Mislabelling in the seafood market

Globally, it is estimated that about 30% of seafood sold to the public in restaurants or retailers is mislabelled or misrepresented. A recent local study found that 18% of seafood samples in South Africa were incorrectly described in terms of species! This is a marginal improvement on a previous similar study, and it is still evident that there is a need for greater transparency in the market.

Transparency is the power of anyone to be able to see of where a product has come from.

Transparency and adequate labelling is also important when identifying sustainable seafood products. As such the WWF-SASSI Consumer Awareness Programme encourages you to ask three questions about the seafood you would like to buy so that you can identify its sustainability status:

  1. What is it?
  2. How was it caught/ farmed?
  3. Where is it from?

A common example of the murkiness in the market is the multitude of different species being referred to by one common name, or many common names used for one species. Cape Dory gets referred to as John Dory (these are two different species); Salmon Trout (a name was made up by mixing two different species – Atlantic salmon and rainbow trout); Seabass (there are many different species that this could be); Haddock is just smoked hake in South Africa; and a big one is prawns (this could be so many different species, from different areas and harvested in different ways).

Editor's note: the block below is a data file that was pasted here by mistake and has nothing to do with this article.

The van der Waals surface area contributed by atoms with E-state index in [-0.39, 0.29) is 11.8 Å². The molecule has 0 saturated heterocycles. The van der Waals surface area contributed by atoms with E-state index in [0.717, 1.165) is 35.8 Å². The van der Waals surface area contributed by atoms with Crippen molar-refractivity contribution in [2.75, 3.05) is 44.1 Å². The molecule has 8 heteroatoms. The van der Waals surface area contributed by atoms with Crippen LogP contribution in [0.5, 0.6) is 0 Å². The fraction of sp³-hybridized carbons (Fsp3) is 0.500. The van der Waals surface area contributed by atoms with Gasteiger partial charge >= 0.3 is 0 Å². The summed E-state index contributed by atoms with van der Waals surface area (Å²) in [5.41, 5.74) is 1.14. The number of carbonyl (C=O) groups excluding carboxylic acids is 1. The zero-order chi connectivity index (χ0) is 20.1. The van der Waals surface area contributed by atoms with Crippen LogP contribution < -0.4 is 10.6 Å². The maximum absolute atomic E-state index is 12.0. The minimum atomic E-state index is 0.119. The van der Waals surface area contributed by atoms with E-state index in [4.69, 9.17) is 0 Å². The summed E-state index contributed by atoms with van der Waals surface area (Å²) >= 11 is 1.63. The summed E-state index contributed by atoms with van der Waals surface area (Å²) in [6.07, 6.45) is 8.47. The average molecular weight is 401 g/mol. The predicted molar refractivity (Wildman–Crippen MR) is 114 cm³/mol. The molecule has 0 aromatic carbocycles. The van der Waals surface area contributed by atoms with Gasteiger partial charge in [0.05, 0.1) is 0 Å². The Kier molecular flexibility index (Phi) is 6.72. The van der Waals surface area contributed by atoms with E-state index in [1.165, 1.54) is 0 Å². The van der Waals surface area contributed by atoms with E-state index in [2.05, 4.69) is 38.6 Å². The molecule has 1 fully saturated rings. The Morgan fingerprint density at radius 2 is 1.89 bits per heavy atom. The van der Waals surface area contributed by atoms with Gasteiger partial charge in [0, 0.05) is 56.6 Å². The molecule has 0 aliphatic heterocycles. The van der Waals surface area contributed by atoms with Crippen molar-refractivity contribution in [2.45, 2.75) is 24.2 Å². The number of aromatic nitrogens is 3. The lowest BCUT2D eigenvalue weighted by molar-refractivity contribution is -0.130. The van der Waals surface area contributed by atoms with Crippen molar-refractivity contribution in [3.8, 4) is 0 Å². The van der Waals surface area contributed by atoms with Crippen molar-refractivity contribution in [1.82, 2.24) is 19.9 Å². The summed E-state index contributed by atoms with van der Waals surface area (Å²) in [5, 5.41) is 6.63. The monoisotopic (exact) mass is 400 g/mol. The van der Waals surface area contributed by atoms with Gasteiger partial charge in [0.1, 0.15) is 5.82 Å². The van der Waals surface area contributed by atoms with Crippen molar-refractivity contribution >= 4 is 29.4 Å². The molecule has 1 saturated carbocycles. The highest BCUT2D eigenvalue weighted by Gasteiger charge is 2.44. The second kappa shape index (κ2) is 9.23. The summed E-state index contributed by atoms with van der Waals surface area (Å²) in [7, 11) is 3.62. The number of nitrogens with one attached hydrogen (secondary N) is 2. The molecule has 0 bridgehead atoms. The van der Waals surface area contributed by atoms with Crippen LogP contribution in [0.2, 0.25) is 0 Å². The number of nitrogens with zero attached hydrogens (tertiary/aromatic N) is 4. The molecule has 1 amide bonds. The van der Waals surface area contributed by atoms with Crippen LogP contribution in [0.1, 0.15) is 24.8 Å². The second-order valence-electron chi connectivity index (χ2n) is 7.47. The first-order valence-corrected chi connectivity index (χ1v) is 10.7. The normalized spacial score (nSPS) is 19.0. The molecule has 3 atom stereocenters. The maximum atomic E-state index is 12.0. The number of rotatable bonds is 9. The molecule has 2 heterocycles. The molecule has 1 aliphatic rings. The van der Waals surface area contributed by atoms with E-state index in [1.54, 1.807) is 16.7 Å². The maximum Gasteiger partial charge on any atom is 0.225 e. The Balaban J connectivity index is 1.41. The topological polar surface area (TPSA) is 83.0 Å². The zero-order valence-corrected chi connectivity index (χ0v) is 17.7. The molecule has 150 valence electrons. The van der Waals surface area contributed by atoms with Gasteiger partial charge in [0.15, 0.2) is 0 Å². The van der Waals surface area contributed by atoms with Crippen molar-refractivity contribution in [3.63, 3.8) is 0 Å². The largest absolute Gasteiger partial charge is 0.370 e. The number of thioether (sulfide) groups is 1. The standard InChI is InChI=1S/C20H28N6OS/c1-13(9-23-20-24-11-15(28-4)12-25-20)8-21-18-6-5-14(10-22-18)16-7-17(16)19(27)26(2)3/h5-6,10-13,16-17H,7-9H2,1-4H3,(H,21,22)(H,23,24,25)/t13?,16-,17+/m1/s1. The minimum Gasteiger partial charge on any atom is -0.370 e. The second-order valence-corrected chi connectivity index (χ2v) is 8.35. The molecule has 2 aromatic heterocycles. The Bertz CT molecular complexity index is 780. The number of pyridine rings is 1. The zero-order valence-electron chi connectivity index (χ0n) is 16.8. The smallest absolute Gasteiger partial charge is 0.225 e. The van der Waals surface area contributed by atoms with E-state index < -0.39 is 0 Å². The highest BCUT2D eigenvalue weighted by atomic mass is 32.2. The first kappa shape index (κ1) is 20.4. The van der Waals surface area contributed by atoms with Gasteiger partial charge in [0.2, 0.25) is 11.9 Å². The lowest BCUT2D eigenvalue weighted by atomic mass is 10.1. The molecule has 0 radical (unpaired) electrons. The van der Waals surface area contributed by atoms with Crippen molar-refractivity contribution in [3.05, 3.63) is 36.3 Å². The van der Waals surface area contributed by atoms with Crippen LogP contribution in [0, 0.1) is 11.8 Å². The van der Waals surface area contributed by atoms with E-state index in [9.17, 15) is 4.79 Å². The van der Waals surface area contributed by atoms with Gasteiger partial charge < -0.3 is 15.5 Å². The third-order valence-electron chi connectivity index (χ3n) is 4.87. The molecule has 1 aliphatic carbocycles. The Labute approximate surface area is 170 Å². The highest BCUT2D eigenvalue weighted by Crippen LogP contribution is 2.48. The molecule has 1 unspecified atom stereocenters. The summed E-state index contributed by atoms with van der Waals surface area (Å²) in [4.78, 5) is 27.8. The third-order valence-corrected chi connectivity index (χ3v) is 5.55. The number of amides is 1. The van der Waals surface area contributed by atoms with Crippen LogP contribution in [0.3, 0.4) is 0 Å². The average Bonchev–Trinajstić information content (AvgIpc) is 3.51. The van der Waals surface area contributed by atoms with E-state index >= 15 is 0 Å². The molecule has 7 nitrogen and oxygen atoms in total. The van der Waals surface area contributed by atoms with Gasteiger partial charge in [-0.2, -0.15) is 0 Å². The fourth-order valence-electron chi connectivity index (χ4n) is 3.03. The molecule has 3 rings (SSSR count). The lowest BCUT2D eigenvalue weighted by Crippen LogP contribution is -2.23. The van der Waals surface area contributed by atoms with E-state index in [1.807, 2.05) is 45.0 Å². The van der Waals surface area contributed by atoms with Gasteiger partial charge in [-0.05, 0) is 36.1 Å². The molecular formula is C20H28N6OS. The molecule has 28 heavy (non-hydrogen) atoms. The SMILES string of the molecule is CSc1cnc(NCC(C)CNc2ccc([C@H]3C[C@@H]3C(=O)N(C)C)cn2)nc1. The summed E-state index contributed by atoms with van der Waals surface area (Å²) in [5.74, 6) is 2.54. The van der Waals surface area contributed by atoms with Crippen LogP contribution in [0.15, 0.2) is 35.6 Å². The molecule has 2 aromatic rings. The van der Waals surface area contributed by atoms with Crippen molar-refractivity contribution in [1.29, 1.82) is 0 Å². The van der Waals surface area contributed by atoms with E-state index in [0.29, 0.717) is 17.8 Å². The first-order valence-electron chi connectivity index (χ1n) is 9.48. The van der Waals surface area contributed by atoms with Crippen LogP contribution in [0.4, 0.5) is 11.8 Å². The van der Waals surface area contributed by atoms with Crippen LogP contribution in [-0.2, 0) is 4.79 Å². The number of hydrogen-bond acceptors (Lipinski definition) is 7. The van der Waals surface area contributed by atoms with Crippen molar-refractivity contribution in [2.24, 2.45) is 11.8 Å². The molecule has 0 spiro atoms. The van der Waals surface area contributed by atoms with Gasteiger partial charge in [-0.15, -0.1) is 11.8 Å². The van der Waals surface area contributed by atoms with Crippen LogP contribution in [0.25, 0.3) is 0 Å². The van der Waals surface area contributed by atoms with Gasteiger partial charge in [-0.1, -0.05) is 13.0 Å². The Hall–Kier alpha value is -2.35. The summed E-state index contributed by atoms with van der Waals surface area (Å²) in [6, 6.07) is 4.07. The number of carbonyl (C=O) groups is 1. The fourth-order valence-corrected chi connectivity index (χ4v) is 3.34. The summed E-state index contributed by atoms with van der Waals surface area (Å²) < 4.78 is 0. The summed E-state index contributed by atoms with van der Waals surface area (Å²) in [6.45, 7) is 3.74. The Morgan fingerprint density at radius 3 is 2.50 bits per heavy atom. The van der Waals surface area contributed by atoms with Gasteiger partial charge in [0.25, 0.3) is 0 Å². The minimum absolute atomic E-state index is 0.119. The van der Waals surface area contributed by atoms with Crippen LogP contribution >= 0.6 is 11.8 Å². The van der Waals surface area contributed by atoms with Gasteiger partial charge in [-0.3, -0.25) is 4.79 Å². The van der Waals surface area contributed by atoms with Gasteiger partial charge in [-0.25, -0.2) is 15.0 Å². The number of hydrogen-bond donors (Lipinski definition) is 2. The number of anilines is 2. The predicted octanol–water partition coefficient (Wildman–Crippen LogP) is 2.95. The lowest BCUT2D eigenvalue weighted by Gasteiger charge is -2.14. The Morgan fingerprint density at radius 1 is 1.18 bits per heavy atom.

All WWF-SASSI Retailer/ Supplier Participants are working to include adequate labelling on their products.  This should create a norm and those that are not including adequate labelling will increasingly be at a disadvantage, therefore ultimately eliminating mislabelling from the South African seafood market.

Stephanie McGee, WWF Retail Engagement Officer